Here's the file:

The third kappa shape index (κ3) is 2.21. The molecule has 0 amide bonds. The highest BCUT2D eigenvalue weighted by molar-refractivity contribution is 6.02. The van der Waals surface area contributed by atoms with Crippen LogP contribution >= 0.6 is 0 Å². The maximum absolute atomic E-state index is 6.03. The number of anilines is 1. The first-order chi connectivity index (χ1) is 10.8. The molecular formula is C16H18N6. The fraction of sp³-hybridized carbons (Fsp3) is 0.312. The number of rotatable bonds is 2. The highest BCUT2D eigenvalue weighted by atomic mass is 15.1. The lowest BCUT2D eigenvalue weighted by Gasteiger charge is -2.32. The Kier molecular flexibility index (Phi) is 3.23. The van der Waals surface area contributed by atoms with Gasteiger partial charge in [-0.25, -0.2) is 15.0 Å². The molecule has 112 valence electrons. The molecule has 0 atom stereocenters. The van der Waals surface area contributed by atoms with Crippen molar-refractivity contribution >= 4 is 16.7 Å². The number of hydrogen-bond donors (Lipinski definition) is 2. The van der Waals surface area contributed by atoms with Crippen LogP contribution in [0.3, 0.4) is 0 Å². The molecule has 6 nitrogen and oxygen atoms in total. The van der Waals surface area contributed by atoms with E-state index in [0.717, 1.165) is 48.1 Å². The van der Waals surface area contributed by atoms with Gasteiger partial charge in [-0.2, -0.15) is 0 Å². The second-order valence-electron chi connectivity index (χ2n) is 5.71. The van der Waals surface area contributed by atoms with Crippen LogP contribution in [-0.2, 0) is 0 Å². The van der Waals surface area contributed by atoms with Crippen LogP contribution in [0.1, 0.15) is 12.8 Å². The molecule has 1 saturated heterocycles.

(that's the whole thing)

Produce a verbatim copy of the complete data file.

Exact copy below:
The third kappa shape index (κ3) is 2.21. The molecule has 0 amide bonds. The highest BCUT2D eigenvalue weighted by molar-refractivity contribution is 6.02. The van der Waals surface area contributed by atoms with Crippen LogP contribution >= 0.6 is 0 Å². The maximum absolute atomic E-state index is 6.03. The number of anilines is 1. The first-order chi connectivity index (χ1) is 10.8. The molecular formula is C16H18N6. The fraction of sp³-hybridized carbons (Fsp3) is 0.312. The number of rotatable bonds is 2. The highest BCUT2D eigenvalue weighted by atomic mass is 15.1. The lowest BCUT2D eigenvalue weighted by Gasteiger charge is -2.32. The Kier molecular flexibility index (Phi) is 3.23. The van der Waals surface area contributed by atoms with Gasteiger partial charge in [-0.25, -0.2) is 15.0 Å². The molecule has 112 valence electrons. The molecule has 0 atom stereocenters. The van der Waals surface area contributed by atoms with Crippen molar-refractivity contribution >= 4 is 16.7 Å². The number of hydrogen-bond donors (Lipinski definition) is 2. The van der Waals surface area contributed by atoms with Crippen LogP contribution in [0.3, 0.4) is 0 Å². The molecule has 6 nitrogen and oxygen atoms in total. The van der Waals surface area contributed by atoms with E-state index in [0.717, 1.165) is 48.1 Å². The van der Waals surface area contributed by atoms with Gasteiger partial charge in [-0.2, -0.15) is 0 Å². The second-order valence-electron chi connectivity index (χ2n) is 5.71. The van der Waals surface area contributed by atoms with Crippen LogP contribution in [-0.2, 0) is 0 Å². The van der Waals surface area contributed by atoms with Crippen LogP contribution in [0.1, 0.15) is 12.8 Å². The molecule has 1 saturated heterocycles.